(a) The definitions in this subdivision apply to this section.
(b) "Agricultural crops" means annually seeded crops, legumes, fruit orchards, tree farms and nurseries, turf farms, and apiaries.
(c) "Parcel" has the meaning given in section 272.03, subdivision 6.
(d) "Specialty crops" means fruit orchards, vegetables, tree farms and nurseries, turf farms, and apiaries.
(e) "Stored forage crops" means hay, silage, grain, or other crops that have been harvested and placed in storage for commercial livestock feeding.
The commissioner shall establish a statewide program to provide technical assistance to persons for the protection of agricultural crops from destruction by wild animals. As part of the program, the commissioner shall develop and identify the latest and most effective abatement techniques; acquire appropriate demonstration supplies and materials required to meet specialized needs; train property owners, field staff, public land managers, extension agents, pest control operators, and others; provide technical manuals and brochures; and provide field personnel with supplies and materials for damage abatement demonstrations and short-term assistance and for the establishment of food or lure crops where appropriate.
(a) For the purposes of this subdivision, "cooperative damage management agreement" means an agreement between a landowner or tenant and the commissioner that establishes a program for addressing the problem of destruction of the landowner's or tenant's specialty crops or stored forage crops by wild animals, destruction of agricultural crops by flightless Canada geese, or destruction of agricultural crops or pasture by elk within the native elk range, as determined by the commissioner.
(b) A landowner or tenant may apply to the commissioner for emergency deterrent materials assistance in controlling destruction of the landowner's or tenant's specialty crops or stored forage crops by wild animals, destruction of agricultural crops by flightless Canada geese, or destruction of agricultural crops or pasture by elk within the native elk range, as determined by the commissioner. Subject to the availability of money appropriated for this purpose, the commissioner shall provide suitable deterrent materials when the commissioner determines that:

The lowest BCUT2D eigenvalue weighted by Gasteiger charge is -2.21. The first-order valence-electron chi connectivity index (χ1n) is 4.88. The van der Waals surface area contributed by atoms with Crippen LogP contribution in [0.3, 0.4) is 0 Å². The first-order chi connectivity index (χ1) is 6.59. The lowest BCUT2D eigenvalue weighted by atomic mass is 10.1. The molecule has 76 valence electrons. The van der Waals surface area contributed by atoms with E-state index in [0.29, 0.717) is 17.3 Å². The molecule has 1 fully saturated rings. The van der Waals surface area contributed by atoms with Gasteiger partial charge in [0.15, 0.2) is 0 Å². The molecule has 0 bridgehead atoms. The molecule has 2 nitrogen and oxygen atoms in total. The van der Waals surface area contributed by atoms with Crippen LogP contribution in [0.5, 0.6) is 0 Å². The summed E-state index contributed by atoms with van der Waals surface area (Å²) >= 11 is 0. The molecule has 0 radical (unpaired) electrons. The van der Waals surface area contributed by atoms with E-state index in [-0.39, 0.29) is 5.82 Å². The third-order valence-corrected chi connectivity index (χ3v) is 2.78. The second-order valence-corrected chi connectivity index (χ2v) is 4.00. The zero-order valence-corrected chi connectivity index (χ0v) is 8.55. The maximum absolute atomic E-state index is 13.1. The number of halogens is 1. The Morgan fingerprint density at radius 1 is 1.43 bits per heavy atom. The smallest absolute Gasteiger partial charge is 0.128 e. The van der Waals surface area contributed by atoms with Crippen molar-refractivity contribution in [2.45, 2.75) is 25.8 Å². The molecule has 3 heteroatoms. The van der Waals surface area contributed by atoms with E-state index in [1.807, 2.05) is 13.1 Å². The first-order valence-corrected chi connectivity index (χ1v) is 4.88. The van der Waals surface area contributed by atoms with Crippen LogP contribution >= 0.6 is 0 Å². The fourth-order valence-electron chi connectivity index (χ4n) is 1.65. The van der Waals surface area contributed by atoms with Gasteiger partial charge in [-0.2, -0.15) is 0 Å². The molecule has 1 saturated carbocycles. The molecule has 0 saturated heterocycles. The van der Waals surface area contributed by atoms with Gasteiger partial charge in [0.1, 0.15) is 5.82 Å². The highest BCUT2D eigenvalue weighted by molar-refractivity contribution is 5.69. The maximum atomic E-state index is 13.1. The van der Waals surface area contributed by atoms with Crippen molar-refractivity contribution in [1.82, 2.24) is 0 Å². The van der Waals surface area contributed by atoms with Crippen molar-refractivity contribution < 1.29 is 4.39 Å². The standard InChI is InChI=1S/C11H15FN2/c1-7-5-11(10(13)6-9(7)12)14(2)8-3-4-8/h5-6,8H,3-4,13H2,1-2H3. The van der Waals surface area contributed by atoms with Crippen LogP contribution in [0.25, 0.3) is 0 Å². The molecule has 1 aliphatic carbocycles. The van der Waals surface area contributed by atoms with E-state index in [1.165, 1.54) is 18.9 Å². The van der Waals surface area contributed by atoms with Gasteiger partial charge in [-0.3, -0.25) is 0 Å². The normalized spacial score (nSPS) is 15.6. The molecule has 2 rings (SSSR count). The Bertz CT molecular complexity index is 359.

(1) immediate action is necessary to prevent significant damage from continuing; and
(2) a cooperative damage management agreement cannot be implemented immediately.
(c) A person may receive emergency deterrent materials assistance under this subdivision more than once, but the cumulative total value of deterrent materials provided to a person, or for use on a parcel, may not exceed $5,000 for specialty crops, $1,500 for protecting stored forage crops other than silage or grain, $3,000 for stored silage or grain, or $1,000 for agricultural crops damaged by flightless Canada geese. The value of deterrent materials provided to a person to help protect stored forage crops, agricultural crops, or pasture from damage by elk may not exceed $5,000. If a person is a co-owner or cotenant with respect to the crops for which the deterrent materials are provided, the deterrent materials are deemed to be "provided" to the person for the purposes of this paragraph.
(d) As a condition of receiving emergency deterrent materials assistance under this subdivision, a landowner or tenant shall enter into a cooperative damage management agreement with the commissioner. Deterrent materials provided by the commissioner may include repellents, fencing materials, or other materials recommended in the agreement to alleviate the damage problem. If requested by a landowner or tenant, any fencing materials provided must be capable of providing long-term protection of specialty crops. A landowner or tenant who receives emergency deterrent materials assistance under this subdivision shall comply with the terms of the cooperative damage management agreement.
Official Publication of the State of Minnesota
Revisor of Statutes